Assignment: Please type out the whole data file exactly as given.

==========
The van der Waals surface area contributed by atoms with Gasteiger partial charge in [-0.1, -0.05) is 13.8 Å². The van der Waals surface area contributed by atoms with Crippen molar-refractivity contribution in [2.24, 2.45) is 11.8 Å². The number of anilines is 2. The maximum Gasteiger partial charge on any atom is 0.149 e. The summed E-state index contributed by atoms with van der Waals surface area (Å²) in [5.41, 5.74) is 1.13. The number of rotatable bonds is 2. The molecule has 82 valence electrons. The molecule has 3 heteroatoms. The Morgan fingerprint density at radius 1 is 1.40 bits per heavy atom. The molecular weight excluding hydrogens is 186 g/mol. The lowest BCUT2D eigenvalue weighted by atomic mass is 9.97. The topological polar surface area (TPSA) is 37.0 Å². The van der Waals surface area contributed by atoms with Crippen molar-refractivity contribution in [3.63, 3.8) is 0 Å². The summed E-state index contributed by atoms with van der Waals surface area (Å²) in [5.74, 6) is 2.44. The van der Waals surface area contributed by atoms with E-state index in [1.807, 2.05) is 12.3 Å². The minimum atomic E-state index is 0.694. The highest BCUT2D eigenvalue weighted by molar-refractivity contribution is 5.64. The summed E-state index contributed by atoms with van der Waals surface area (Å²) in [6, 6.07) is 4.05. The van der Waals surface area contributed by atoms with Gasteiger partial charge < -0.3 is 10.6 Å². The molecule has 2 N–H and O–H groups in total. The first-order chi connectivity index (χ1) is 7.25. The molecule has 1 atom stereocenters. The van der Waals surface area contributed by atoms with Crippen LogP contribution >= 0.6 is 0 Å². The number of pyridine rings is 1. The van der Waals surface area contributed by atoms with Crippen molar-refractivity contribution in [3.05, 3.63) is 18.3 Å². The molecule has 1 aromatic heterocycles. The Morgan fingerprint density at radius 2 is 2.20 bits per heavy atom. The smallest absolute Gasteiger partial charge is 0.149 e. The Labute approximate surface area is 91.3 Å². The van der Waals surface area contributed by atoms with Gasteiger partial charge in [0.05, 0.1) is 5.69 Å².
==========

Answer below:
The van der Waals surface area contributed by atoms with Gasteiger partial charge in [-0.1, -0.05) is 13.8 Å². The van der Waals surface area contributed by atoms with Crippen molar-refractivity contribution in [2.24, 2.45) is 11.8 Å². The number of anilines is 2. The maximum Gasteiger partial charge on any atom is 0.149 e. The summed E-state index contributed by atoms with van der Waals surface area (Å²) in [5.41, 5.74) is 1.13. The number of rotatable bonds is 2. The molecule has 82 valence electrons. The molecule has 3 heteroatoms. The Morgan fingerprint density at radius 1 is 1.40 bits per heavy atom. The molecular weight excluding hydrogens is 186 g/mol. The lowest BCUT2D eigenvalue weighted by atomic mass is 9.97. The topological polar surface area (TPSA) is 37.0 Å². The van der Waals surface area contributed by atoms with Crippen molar-refractivity contribution in [3.63, 3.8) is 0 Å². The summed E-state index contributed by atoms with van der Waals surface area (Å²) in [5.74, 6) is 2.44. The van der Waals surface area contributed by atoms with E-state index in [1.807, 2.05) is 12.3 Å². The minimum atomic E-state index is 0.694. The highest BCUT2D eigenvalue weighted by molar-refractivity contribution is 5.64. The summed E-state index contributed by atoms with van der Waals surface area (Å²) in [6, 6.07) is 4.05. The van der Waals surface area contributed by atoms with Gasteiger partial charge < -0.3 is 10.6 Å². The molecule has 2 N–H and O–H groups in total. The first-order chi connectivity index (χ1) is 7.25. The molecule has 1 atom stereocenters. The van der Waals surface area contributed by atoms with Crippen LogP contribution >= 0.6 is 0 Å². The number of pyridine rings is 1. The van der Waals surface area contributed by atoms with Crippen molar-refractivity contribution in [3.05, 3.63) is 18.3 Å². The molecule has 1 aromatic heterocycles. The Morgan fingerprint density at radius 2 is 2.20 bits per heavy atom. The smallest absolute Gasteiger partial charge is 0.149 e. The Labute approximate surface area is 91.3 Å². The van der Waals surface area contributed by atoms with Gasteiger partial charge in [0.05, 0.1) is 5.69 Å².